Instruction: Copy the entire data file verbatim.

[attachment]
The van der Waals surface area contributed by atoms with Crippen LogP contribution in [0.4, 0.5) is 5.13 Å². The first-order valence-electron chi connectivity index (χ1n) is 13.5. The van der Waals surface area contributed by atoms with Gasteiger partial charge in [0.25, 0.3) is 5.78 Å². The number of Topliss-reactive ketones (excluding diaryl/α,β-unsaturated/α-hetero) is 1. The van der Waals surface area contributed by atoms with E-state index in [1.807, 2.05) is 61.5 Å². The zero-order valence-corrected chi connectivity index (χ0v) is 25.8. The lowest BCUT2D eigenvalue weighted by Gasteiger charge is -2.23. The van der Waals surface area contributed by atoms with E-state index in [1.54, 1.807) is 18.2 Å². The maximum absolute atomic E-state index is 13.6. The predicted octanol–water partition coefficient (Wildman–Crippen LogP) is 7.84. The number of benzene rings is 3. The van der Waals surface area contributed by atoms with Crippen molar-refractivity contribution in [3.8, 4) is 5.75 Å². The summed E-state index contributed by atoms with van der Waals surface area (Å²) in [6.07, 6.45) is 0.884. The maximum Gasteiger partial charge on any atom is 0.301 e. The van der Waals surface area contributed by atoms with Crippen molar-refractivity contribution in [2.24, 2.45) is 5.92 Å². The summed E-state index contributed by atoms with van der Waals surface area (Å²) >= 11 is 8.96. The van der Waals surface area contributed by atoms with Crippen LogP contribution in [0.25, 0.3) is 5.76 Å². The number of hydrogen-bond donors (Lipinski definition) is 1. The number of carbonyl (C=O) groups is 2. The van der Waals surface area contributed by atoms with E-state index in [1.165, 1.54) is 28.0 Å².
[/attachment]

The van der Waals surface area contributed by atoms with Crippen LogP contribution in [0.4, 0.5) is 5.13 Å². The first-order valence-electron chi connectivity index (χ1n) is 13.5. The van der Waals surface area contributed by atoms with Gasteiger partial charge in [0.25, 0.3) is 5.78 Å². The number of Topliss-reactive ketones (excluding diaryl/α,β-unsaturated/α-hetero) is 1. The van der Waals surface area contributed by atoms with E-state index in [1.807, 2.05) is 61.5 Å². The zero-order valence-corrected chi connectivity index (χ0v) is 25.8. The lowest BCUT2D eigenvalue weighted by Gasteiger charge is -2.23. The van der Waals surface area contributed by atoms with E-state index in [1.54, 1.807) is 18.2 Å². The maximum absolute atomic E-state index is 13.6. The predicted octanol–water partition coefficient (Wildman–Crippen LogP) is 7.84. The number of benzene rings is 3. The van der Waals surface area contributed by atoms with Crippen molar-refractivity contribution in [3.8, 4) is 5.75 Å². The summed E-state index contributed by atoms with van der Waals surface area (Å²) in [6.07, 6.45) is 0.884. The maximum Gasteiger partial charge on any atom is 0.301 e. The van der Waals surface area contributed by atoms with Crippen molar-refractivity contribution in [2.24, 2.45) is 5.92 Å². The summed E-state index contributed by atoms with van der Waals surface area (Å²) >= 11 is 8.96. The van der Waals surface area contributed by atoms with Crippen LogP contribution in [0.25, 0.3) is 5.76 Å². The number of hydrogen-bond donors (Lipinski definition) is 1. The number of carbonyl (C=O) groups is 2. The van der Waals surface area contributed by atoms with E-state index in [1.165, 1.54) is 28.0 Å².